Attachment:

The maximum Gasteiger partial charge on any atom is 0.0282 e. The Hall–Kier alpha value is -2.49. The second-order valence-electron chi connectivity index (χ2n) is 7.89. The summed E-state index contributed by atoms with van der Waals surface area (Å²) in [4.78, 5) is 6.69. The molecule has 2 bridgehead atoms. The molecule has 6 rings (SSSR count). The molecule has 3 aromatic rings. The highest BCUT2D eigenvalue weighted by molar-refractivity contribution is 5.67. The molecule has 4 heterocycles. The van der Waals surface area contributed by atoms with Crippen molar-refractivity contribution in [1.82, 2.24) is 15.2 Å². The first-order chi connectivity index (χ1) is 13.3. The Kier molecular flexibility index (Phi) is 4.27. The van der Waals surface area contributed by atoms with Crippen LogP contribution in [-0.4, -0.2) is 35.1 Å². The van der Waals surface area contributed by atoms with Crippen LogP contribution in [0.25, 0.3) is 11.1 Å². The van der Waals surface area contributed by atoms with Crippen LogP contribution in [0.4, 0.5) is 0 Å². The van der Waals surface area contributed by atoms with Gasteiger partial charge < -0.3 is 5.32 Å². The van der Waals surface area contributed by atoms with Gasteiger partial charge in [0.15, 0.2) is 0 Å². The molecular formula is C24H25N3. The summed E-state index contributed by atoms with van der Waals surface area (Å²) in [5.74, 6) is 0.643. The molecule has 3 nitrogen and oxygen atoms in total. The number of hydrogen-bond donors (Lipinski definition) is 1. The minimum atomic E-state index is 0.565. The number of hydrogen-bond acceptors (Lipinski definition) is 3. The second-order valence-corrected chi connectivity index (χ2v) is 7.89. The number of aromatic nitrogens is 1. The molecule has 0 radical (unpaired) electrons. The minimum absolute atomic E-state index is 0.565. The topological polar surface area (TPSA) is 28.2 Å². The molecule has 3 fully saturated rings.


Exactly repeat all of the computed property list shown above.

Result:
The maximum Gasteiger partial charge on any atom is 0.0282 e. The Hall–Kier alpha value is -2.49. The second-order valence-electron chi connectivity index (χ2n) is 7.89. The summed E-state index contributed by atoms with van der Waals surface area (Å²) in [4.78, 5) is 6.69. The molecule has 2 bridgehead atoms. The molecule has 6 rings (SSSR count). The molecule has 3 aromatic rings. The highest BCUT2D eigenvalue weighted by molar-refractivity contribution is 5.67. The molecule has 4 heterocycles. The van der Waals surface area contributed by atoms with Crippen molar-refractivity contribution in [1.82, 2.24) is 15.2 Å². The first-order chi connectivity index (χ1) is 13.3. The Kier molecular flexibility index (Phi) is 4.27. The van der Waals surface area contributed by atoms with Crippen LogP contribution in [-0.4, -0.2) is 35.1 Å². The van der Waals surface area contributed by atoms with Crippen LogP contribution in [0.25, 0.3) is 11.1 Å². The van der Waals surface area contributed by atoms with Crippen LogP contribution in [0.4, 0.5) is 0 Å². The van der Waals surface area contributed by atoms with Gasteiger partial charge < -0.3 is 5.32 Å². The van der Waals surface area contributed by atoms with Gasteiger partial charge in [0.15, 0.2) is 0 Å². The molecular formula is C24H25N3. The summed E-state index contributed by atoms with van der Waals surface area (Å²) in [5.74, 6) is 0.643. The molecule has 3 nitrogen and oxygen atoms in total. The number of hydrogen-bond donors (Lipinski definition) is 1. The minimum atomic E-state index is 0.565. The number of hydrogen-bond acceptors (Lipinski definition) is 3. The second-order valence-corrected chi connectivity index (χ2v) is 7.89. The number of aromatic nitrogens is 1. The molecule has 0 radical (unpaired) electrons. The minimum absolute atomic E-state index is 0.565. The topological polar surface area (TPSA) is 28.2 Å². The molecule has 3 fully saturated rings.